This festering body that has created the circumstances triggering Kenedi Hasani’s struggle for a better tomorrow and the awe-inspiring vitality of the protagonist himself would suffice on their own – in the sense of their political and emotional potential – to compose an intriguing and gripping story under the guidance of almost any socially engaged chronicler with a camera. Žilnik, of course, would not be Žilnik – the enfant terrible of Yugoslav cinema for already forty years with an undiminished intensity – had he not upgraded extended Kenedi’s odyssey in yet another masterpiece of his unique and compelling directorial vision.
What – on a formal level – stands out at first glance, is Žilnik’s distinctive blend of documentary and fictional elements to create an indivisible entity that adheres only to the axioms of authenticity and honesty, signalling along the way the absurdity of drawing strict relentless lines between these two modes of cinematographic expression, while the only thing that should count is the intention behind the expression itself.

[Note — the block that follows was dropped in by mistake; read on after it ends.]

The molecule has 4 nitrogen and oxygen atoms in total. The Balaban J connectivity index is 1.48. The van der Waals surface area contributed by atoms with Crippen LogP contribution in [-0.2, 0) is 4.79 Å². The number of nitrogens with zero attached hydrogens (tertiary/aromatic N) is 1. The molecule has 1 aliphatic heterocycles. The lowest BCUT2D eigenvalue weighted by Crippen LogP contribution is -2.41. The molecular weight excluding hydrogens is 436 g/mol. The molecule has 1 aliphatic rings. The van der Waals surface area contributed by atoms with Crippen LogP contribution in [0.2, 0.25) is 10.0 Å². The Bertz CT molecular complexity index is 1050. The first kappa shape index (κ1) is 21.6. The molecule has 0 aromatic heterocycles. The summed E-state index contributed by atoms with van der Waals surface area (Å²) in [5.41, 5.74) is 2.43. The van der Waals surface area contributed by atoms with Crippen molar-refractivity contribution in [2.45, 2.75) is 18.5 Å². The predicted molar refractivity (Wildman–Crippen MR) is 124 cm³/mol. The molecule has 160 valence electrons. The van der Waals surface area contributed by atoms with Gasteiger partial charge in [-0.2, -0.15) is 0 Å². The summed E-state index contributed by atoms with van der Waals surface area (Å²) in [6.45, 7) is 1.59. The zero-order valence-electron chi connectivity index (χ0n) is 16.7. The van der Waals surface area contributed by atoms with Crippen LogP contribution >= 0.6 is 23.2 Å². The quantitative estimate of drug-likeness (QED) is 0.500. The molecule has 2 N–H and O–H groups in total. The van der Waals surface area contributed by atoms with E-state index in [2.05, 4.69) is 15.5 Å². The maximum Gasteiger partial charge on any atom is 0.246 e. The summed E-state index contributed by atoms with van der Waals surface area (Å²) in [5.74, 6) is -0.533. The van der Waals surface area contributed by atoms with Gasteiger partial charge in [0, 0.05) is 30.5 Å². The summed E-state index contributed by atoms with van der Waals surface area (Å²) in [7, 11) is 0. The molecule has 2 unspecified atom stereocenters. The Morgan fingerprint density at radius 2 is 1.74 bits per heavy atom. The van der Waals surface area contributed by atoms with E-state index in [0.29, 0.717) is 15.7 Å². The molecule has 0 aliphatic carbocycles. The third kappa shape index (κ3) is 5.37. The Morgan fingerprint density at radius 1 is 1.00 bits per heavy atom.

Thus Kenedi Goes Back Home was, ostensibly, shot in medias res, in the form of an entirely factual travelogue, in which all the people encountered appear (or least represent) as themselves only. Kenedi, Lost and Found, the only short film in the trilogy, is an entirely straightforward documentary narrative. And, Kenedi is Getting Married presents itself as an almost pure work of fiction, which of course is probably not entirely true, since at least parts of the story are or allegedly are meticulous reconstructions of Kenedi’s actual experiences. But even as such, this film hardly passes for a fabrication; after all, its main protagonist is as real as they come, moreover, the story is driven by a loose, cathartic narrative structure, in which apparent reconstructions of the character's recent past, continue to progress, steadily or at times brusquely, into what seems to be an open-ended present, in the here and now, where the real Kenedi is simply interacting with real persons around him in real time.